tech stocks worth the additional risk?
Companies whose focus is technology have been accounting for an increasing proportion of the total value of the Standard & Poor’s 500 Index over the latest 10 years. Since the giant tech companies have grown more rapidly and now represent 28% of the total, the S&P Index has become more volatile.
The S&P has been largely propelled by a group that had been known as the FAANGs: Facebook, Amazon Apple, Netflix, and Google. The propulsion goes both ways. This year, the combination of a lingering pandemic, hyperinflation, and conflict in Ukraine has sent the investment markets tumbling, with this group leading the way down.
For this reason, it seems worthwhile to think about investing in the broad market in slightly different ways. Since the S&P Index is biased toward the largest companies, it would be interesting to consider the results if all stocks in the index were equally weighted. That would be an exchange-traded fund with the ticker RSP. Another option would be SPXT, an exchange-traded fund with no tech holdings.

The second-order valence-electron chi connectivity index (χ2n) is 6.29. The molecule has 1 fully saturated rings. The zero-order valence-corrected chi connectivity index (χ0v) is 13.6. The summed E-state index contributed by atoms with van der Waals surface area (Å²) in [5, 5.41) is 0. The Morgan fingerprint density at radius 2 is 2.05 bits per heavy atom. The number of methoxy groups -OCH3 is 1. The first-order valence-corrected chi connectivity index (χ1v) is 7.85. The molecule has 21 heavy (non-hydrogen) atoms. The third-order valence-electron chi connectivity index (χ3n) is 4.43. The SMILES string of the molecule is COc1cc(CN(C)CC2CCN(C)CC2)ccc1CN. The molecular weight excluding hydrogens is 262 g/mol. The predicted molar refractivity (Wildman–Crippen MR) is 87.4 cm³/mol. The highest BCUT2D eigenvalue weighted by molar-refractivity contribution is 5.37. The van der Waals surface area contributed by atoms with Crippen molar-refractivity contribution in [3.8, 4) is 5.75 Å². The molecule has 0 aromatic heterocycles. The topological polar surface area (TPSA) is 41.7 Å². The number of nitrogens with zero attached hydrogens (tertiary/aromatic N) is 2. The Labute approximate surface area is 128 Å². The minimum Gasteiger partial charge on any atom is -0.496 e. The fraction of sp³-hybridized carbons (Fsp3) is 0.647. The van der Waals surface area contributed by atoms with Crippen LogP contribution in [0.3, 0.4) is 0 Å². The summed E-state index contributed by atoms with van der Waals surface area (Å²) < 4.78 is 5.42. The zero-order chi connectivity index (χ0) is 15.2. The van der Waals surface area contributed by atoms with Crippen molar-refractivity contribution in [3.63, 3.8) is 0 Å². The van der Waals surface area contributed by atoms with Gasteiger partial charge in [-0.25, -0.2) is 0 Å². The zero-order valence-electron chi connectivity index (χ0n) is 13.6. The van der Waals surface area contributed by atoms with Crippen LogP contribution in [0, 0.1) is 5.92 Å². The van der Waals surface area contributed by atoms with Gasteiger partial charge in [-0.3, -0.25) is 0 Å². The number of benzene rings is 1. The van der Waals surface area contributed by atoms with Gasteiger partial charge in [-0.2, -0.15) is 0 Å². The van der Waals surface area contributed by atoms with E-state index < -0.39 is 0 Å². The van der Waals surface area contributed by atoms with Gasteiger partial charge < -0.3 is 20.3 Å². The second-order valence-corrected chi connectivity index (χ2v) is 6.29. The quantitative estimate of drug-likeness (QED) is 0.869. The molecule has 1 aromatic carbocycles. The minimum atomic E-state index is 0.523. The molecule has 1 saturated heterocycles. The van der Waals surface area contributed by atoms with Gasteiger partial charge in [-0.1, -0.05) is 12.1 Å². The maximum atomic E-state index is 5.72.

People who view the exclusion of tech as heresy may be more interested in investments that are strictly focused on technology. Broader investments would include RYT, an exchange-traded fund with equal-weighted technology holdings, and XSW, which holds shares of software and services companies.
Here are the results: Since 2010, RSP had average annual return of 12.5% compared with an S&P 500 return of 13.0%. Its price fluctuation along the way was lower and its dividend yield is higher (1.8% vs. 1.6%).
The tech-only ETFs were by far the best performers. RYT was up 345% while XSW gained 255%. The three other ETFs climbed half as much, but as one might suspect that’s not the end of the story.
For 2022 to date, the picture has changed dramatically for the worse for tech investments. RYT, the equal-weighted technology ETF, was off 27.5% while XSW, the software and services ETF, dropped almost 34%.
Although most stocks have been pummeled this year, RSP, the equal-weighted S&P 500 ETF and SPXT, which excludes tech stocks, were about 18% lower, not a great result, but better than the S&P Index itself and much better than techs as a group.
Over extended periods, investments in technology stocks may provide greater rewards, but be prepared for big bumps along the way.
N. Russell Wayne, CFP®
Sound Asset Management Inc.
Weston, CT 06883
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